Curving? Oh no! Not another dating term that we don’t really need! We’re just making more problems for ourselves!
These scenarios have always happened, well especially since text messages and online dating. We’re now putting words to them, so it’s easier to call out the people who use these negative habits.
What is curving?
Curving is when a person does not outright reject you, but “curves” around the rejection. In other words, they are trying to reject you… but saying it through behaviour, rather than words. For example, you ask someone out on a date, they agree, you catch up with them the day before to see if they are still up for the plans and you don’t get a reply…
Until the day of the date, when they respond with “So sorry for the late response, but I’ve been (insert lame excuse here, as if even the busiest people these days don’t check and use their phones at least every other hour), I won’t be able to do today because of (insert over used cancellation excuse) BUT, I’d still really like to see you…” There we have it. They’ve rejected you, but slipped you a tiny slice of hope so you still can’t immediately assume they are rejecting you.
Choose rejection instead
Is rejecting someone out right really a horrible move? Or simply the kindest way to be cruel? Telling someone straight away is far kinder than giving someone hope for something that is never going to happen. The rejection doesn’t have to be horrible. You can say, “I’d still like to get to know you as a friend. I don’t want any hard feelings.” Then the ball is in their court. If they react negatively to that, that’s their problem. If they don’t want to be friends, fair enough. You haven’t been harsh, you’ve been kind, fair and honest.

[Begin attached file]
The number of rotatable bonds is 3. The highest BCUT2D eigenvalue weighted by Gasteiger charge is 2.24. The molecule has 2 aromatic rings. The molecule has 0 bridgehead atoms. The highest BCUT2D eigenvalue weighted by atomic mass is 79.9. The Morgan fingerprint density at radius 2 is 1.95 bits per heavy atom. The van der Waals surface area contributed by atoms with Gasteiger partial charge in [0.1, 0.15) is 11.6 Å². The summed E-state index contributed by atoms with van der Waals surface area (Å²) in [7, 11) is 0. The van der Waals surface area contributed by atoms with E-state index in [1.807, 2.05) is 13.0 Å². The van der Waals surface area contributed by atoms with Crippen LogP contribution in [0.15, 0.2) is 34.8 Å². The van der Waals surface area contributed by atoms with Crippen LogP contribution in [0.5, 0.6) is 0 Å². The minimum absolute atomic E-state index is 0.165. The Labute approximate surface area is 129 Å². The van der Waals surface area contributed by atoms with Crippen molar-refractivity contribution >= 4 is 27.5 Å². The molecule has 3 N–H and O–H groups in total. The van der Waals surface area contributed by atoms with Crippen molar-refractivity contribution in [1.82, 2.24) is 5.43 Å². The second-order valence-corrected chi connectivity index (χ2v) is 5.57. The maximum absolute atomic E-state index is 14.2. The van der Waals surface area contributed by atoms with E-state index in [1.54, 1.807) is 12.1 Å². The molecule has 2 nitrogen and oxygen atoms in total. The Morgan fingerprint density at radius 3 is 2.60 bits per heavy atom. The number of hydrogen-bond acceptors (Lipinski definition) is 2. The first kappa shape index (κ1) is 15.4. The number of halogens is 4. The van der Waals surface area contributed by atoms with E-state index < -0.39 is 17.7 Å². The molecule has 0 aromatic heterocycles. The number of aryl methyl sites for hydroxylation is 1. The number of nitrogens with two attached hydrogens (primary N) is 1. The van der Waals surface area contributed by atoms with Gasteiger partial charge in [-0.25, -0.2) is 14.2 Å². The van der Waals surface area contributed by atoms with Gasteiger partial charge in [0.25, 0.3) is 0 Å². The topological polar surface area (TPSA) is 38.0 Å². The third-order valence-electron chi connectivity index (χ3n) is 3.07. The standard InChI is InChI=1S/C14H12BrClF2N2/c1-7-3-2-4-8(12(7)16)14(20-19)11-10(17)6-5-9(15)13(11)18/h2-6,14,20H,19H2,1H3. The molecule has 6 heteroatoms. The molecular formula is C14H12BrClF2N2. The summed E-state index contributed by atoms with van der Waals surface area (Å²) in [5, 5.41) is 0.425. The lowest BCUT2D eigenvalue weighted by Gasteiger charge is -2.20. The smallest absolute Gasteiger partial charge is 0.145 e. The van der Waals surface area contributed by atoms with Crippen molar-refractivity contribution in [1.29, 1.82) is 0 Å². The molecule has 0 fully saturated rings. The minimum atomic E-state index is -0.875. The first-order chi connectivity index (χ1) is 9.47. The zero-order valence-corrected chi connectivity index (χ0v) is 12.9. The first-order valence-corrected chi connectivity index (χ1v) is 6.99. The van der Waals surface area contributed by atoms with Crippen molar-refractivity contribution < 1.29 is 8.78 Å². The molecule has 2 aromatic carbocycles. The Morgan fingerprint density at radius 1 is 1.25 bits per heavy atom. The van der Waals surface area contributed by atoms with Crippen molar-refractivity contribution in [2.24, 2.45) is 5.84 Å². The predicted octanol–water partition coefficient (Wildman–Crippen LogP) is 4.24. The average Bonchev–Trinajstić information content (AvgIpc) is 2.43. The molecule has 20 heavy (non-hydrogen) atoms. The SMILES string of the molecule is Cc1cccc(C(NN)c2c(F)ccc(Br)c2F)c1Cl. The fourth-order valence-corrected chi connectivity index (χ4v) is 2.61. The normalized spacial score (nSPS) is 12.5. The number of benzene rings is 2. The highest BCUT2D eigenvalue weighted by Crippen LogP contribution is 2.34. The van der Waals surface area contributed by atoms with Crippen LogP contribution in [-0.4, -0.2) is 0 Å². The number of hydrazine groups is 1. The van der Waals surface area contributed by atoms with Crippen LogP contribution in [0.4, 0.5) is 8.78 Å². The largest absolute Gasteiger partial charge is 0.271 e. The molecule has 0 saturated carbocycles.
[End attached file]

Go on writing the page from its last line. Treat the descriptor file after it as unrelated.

Rejection is a fact of life. Just give someone that fact! Rejection helps with character growth. Curving is like getting children to compete in a game, but then telling them that everyone is a winner. In fact, all except for one are losers. How will those children learn to deal with everyday losses in life such as being rejected from job interviews or not getting into the university they want, if they are never taught that you can’t always win?
How will someone ever learn what it should be to be with someone who really wants them, if they are never completely rejected and are just always led on a string that is thin and never-ending?
You may be curving because you feel like you are being kinder by doing so. You’re doing this because the person is nice, they don’t deserve to be hurt, right? Of course, no one does, but the fact is it can seem like a manipulative ego boost on your (the ‘curver’s’) part. It may appear you are keeping this person at arm’s length because keeping them there makes you feel more desirable. Think about what it must do to the victim’s confidence! They are spending more time waiting for your messages than actually receiving them. Even if they are making excuses for you (and convincing themselves your excuses aren’t lies) of course deep down they know the truth. At some point they are going to think there must be something wrong with them. Why put them through that?!
If you are the person being curved, it’s time to evaluate the truth. Maybe you think the person’s reasoning is true. After all, they may very well be a big-time lawyer currently involved in a major scandalous case, who has been ordered to have restricted phone access so they don’t compromise the case. If that’s the case(pun intended), then perhaps they are telling the truth. If not, and if they do it more than once, cut it off. Don’t wait by the phone, hoping they reply. Realise the only messages you are going to receive from them, when they eventually do respond, will have no more real meaning than a spam email. Accept that they are not interested and look for someone who will appreciate your attention and give you some in return.
Dodge that curving bullet!